We had a great turn-out for author Andy Pollock’s presentation.  It was fun to visit with everyone about the Blizzard of ’49 and we are already planning a Blizzard confab here at the library.  People want to share their memories before this year’s snowstorms begin!

PASS THE WORD:  If you have LOCAL photos of the blizzard of ’49, please bring them to the library so I can quickly scan them and give them right back to you.  It will be nice to project them onto a big screen while people talk about each photo.

The library is in need of more TV series on DVD.  Do you happen to have DVDs that you watched and now they are gathering dust on a shelf?  There are a lot of people who don’t have television service but they do have a DVD player so they come to the public library and check-out DVDs of all types.  We are always in need of more DVDs and appreciate the generosity of all those who share with us.

I hope to have some important news to share with you later in October.  Until then, keep reading!

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Written By: Librarian - Oct• 03•19

August News Article

  After many requests to be open in the morning, the Oshkosh Public Library will now be open on Tuesdays from 10 am and until 6 pm.  The rest of the week, we will be open from 1 – 5:30 pm.

We will continue to be closed on the weekends. 

  The state of Nebraska used to have a set number of hours that libraries had to be open each week, dependent on the population they served.  Now, the Nebraska Library Commission encourages each small town library  to be open hours requested by their patrons, dependent on funds available.  For the last several years, the library has been open 25 hours per week which seems to meet our patrons’ needs.  The only request we have had is to be open one morning per week, especially in the summer when afternoons are so hot.  The library was open until 7pm two evenings per week but did not have enough visitors during the evening to warrant being open so we are moving those hours to the morning.

  Other recent changes to the library include a larger collection of DVD’s, a new  section for Reese’s Book Club books,  a new area for the large print books, and a roomier, less crowded atmosphere. 

   We are always open for suggestions to improve the library and add new services and programs.  Please stop in anytime to visit your town library!  More changes and announcements coming in September!

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Written By: Librarian - Oct• 03•19

July News Article

It’s good to be back at the Oshkosh Public Library!  I have enjoyed every day and every person, and it is so nice to meet all the new people who use our library.

I worked at this great library from 1986-1996 and I’m not surprised to learn that a lot of things have changed in my 23 year absence.  The Oshkosh Public Library is still a very busy place, but for a huge variety of reasons now.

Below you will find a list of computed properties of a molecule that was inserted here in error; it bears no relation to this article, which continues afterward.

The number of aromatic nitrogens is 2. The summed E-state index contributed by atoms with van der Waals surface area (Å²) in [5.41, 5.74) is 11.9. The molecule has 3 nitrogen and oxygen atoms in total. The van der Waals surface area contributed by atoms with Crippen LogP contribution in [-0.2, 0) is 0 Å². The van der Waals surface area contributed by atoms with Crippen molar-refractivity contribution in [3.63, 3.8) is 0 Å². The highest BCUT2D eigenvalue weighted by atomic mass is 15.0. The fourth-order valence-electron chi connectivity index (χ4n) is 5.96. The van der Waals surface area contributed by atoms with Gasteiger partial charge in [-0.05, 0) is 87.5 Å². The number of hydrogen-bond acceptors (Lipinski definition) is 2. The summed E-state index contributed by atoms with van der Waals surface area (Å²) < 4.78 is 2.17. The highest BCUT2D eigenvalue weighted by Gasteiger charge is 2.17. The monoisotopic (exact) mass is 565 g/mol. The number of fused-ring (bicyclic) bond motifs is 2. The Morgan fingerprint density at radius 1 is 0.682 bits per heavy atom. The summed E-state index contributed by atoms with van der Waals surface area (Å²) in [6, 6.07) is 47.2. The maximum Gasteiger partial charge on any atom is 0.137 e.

In the past few weeks, people have come in the library to use one of our FIVE public computers. Why buy a computer and pay a monthly Internet fee if you just need to check your email or print something?  With three desktop computers and two laptops available, there is always at least one available for you. (We have headphones if needed. Especially for Grandparents FaceTiming their grandkids!)

We have people coming in daily to use our black and white or color copy machines or the fax machine. (We have great prices!) The Oshkosh Public Library also has a large collection of office supplies that you can use, like the extra large paper cutter and long reach stapler.

I would say that during the summer, our DVDs and Audio Books are checked out more than anything else in the library.  We have a large collection and really appreciate all the donations we get from people who watch a movie once or listen to a book in their car one time, then donate them to us.  Thank you!

I was happy to see that the Cake Pan collection, started by Ruby Chryst over twenty years ago, has been expanded and people still come in to check out a cake pan.  We have shapes for kids’ parties and plain circles and squares for wedding cakes or “just because”.

The library now has a large collection of Large Print books, set aside in their own area.  They are also being used daily.  We are also lucky to be one of the few libraries left with a magazine collection.  We do not keep back issues so all magazines over one month old, are free to take.  Current magazines can all be checked out.

I am rearranging and updating a few things in the library but nothing that will scare off our patrons or “members” (as I just found out library users are now called).  I do have plans for the future so stop in and ask me about that!

Again, it’s good to be back and I hope you will come see what’s new at the Oshkosh Public Library!

  • Elaine Lake, Director
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Written By: Librarian - Apr• 16•19

The Nebraska Library Commission has put together a web page of resources: http://nebraskaccess.nebraska.gov/emergency.asp which may be helpful if you are
 dealing with the aftermath of the recent weather disasters.